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Death in a Bottle

The Brown Bottle coverThe Brown Bottle

Submitter: Found this in storage (at least that’s our saving grace – this wasn’t on the shelf!) of a small town public library. I have now weeded it. It’s a picture book about a caterpillar who is an alcoholic. And dies instead of changing into a butterfly. While I get what they were going for, it’s sort of horrifying. What kind of person would read this to a small child??

Holly: WTF? Seriously. W. T. F.

brown bottle

winter in the bottle

butterflies in the spring

Charlie died

16 Responses to Death in a Bottle

  • This is just sick. And not with alcoholism. . . the depths of the bottle hold the utopia he sought—the bottle didn’t care—the day of The Promise—this one needs to be shredded.

  • That’s a hell of a allegory for a child to wrap his or her head around. The writing is actually fairly effective and impactful, but I think it would be better served as a story specifically targeted to and read by teenage or adult alcoholics (or potential alcoholics). You wouldn’t even have to change the wording, just the book design.

  • I looked this book up on Amazon fully expecting to see horrible 1 and 2 star reviews. There were actually some thoughtful, ensightful comments. I guess you can’t always tell what kind of book will speak to someone. I wouldn’t hand this to a small child by any means, but it may have it’s place with someone.


  • I Googled it, too, and looked at more than Amazon. It looks like it was intended for families where alcoholism is a problem. Here’s a link to a link to a recovery message board that mentioned it: http://www.soberrecovery.com/forums/friends-family-alcoholics/248584-childrens-book-brown-bottle.html

    It’s also mentioned favorably on other alcohol recovery sites, and someone posted the entire text on an AA message board.

  • Growing up in an alcoholic home I didn’t need this book to see the affect of alcohol on the family. However, I think it is a worthy boom to make available. Who knows, it may save someone from a terrible lifestyle.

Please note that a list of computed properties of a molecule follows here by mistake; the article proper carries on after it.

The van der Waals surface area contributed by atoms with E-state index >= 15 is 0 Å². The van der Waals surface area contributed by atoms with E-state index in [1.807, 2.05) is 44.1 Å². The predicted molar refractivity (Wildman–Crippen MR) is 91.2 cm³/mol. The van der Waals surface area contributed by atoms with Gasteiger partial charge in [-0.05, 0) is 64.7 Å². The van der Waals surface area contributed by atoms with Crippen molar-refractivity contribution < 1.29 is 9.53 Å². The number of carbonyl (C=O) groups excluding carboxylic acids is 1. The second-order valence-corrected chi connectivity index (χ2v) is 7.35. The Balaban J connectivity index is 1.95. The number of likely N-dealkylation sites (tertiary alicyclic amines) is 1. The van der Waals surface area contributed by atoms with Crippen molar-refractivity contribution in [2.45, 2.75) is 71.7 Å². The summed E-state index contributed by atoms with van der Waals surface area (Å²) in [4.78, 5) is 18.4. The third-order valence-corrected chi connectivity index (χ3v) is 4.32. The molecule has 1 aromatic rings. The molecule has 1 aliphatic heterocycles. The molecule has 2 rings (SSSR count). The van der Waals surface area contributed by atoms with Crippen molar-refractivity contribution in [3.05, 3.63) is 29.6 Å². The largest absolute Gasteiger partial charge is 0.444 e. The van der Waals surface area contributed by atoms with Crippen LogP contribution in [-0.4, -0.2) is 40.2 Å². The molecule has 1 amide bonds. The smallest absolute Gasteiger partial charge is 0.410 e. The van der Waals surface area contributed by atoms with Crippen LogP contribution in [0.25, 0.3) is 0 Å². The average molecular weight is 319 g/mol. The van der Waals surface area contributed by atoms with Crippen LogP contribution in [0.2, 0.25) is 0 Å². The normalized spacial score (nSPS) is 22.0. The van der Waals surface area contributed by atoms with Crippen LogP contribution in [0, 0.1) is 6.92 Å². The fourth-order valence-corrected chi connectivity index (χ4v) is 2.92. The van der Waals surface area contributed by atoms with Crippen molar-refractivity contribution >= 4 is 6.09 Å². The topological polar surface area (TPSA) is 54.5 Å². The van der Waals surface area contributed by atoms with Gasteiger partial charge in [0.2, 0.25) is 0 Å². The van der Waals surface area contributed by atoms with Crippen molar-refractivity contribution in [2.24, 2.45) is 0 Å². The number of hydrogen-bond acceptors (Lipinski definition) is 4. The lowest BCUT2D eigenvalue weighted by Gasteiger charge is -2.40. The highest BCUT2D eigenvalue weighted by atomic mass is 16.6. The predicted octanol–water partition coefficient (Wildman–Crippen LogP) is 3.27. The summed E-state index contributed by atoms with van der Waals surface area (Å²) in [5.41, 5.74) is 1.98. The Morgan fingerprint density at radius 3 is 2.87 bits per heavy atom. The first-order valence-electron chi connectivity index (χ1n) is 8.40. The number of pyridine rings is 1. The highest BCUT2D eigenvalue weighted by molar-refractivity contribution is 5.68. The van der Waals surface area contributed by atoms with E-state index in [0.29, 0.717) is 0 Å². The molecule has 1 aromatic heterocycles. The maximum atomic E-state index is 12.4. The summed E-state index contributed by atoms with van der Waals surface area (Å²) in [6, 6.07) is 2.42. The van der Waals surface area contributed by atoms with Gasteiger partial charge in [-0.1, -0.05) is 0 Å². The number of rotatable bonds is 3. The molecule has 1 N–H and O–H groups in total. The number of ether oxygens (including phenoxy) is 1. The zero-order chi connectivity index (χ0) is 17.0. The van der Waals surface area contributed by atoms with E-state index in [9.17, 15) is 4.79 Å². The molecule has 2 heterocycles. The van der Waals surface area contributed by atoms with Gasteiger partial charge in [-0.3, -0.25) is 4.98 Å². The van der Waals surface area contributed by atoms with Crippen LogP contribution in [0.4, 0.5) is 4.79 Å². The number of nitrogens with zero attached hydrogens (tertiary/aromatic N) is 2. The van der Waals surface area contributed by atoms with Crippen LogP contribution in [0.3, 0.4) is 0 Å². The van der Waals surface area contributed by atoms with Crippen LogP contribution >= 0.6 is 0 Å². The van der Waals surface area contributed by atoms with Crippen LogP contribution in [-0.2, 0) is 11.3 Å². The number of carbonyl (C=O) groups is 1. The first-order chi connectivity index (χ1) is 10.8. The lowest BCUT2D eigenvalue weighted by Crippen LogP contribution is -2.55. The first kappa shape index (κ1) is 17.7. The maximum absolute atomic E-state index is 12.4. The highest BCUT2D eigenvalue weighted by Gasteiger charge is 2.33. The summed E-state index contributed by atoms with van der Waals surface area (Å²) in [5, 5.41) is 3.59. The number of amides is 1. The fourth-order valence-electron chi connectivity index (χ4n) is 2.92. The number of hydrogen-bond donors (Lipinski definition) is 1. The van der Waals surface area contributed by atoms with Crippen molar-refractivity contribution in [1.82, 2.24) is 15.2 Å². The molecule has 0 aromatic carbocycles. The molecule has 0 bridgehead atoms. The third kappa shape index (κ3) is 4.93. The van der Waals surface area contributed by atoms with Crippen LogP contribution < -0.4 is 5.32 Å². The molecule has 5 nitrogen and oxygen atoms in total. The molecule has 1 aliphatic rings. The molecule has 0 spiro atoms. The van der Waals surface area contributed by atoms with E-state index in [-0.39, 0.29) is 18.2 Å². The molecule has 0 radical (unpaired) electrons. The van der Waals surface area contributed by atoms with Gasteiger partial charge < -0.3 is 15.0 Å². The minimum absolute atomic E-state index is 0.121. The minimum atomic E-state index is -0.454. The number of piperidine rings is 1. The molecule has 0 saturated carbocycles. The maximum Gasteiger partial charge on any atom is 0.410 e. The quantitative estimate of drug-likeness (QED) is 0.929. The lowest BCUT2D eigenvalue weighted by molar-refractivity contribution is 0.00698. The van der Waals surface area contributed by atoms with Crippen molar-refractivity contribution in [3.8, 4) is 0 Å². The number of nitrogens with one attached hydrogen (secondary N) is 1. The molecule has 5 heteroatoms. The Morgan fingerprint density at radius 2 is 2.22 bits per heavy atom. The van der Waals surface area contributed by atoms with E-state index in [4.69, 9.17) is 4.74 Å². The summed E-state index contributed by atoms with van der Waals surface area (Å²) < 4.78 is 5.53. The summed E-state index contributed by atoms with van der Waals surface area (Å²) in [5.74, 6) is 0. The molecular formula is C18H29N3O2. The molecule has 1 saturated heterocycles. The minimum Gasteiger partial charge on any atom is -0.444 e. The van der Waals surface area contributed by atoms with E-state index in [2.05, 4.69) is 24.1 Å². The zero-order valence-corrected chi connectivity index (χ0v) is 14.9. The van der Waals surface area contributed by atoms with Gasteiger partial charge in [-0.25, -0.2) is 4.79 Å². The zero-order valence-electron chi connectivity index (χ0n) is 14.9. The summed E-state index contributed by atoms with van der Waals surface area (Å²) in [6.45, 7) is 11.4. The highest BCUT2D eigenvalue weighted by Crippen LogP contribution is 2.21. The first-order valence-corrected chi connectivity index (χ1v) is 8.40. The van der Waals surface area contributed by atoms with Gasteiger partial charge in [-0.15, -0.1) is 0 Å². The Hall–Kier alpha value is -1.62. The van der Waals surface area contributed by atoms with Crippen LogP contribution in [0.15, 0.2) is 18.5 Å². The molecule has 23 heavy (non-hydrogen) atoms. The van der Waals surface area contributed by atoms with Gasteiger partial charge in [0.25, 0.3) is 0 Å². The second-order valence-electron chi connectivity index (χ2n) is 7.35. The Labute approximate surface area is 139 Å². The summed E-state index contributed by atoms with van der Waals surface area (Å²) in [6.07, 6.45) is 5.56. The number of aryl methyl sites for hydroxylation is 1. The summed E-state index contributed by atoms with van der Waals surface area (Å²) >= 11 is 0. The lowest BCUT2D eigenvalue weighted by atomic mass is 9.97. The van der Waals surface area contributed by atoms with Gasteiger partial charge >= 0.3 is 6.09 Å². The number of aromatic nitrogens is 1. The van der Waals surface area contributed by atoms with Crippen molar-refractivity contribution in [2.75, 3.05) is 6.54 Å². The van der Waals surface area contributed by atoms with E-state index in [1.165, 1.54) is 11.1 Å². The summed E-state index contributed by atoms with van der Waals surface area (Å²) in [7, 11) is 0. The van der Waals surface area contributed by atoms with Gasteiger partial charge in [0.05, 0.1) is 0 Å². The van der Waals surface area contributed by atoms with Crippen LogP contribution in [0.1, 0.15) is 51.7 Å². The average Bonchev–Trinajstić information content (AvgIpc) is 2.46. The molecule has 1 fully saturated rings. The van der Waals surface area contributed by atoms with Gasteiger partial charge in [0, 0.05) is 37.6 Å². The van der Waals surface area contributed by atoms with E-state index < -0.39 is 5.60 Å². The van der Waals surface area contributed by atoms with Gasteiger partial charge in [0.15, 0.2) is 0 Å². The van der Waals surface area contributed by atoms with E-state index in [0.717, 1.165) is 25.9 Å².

• My first reaction to the book cover was, “What a cute picture, what could possibly be wrong with *reads description* ohhh my…!” O_O

  • Plus the artwork is so bloody awful it makes me want to drink….

  • Suggested musical accompaniment: “Golden Brown” by The Stranglers, https://www.youtube.com/watch?v=lkR_HafkYak

  • “Why YES! THAT’s Charlie! He turned into a green butterfly! He kept warm in a bottle all winter! When is library day?” (This is another 362.2 that shouldn’t be shelved in E)

  • Is this some sort of parody along the lines of “Go The Fuck To Sleep”?

  • The title reminds me of the “Little Brown Jug”, which has a completely opposite theme.

  • The publisher is listed as Hazelden, which presumably is associated with the rehab center. So it may have had some pretty specific audiences in mind. (The ’80s was also the era of this stuff.)

  • The thing you give to children of alcoholics is “the caterpillar dies alone”??? That’s not gonna mess them up or anything!

  • Wow. That is very deep, especially for a child! At first I thought it was going to be about a worm in the bottle of tequila. That in itself is not exactly a children’s story but my gosh. This is tragic!!

  • I grew up with two alcoholic parents and I did end up losing them both to alcoholism in my late twenties. This is a very powerful, poignant book but I’ll be darned if I’ll ever let my son, who was born after my parents were both already gone, see this even if he wants to know what happened to them. Just…wow.

  • Dear god that was bleaker than a Steve McQueen movie. (McQueen the director, not the actor…)
    It’s a strong message all right, but I really can’t fathom handing this to a child.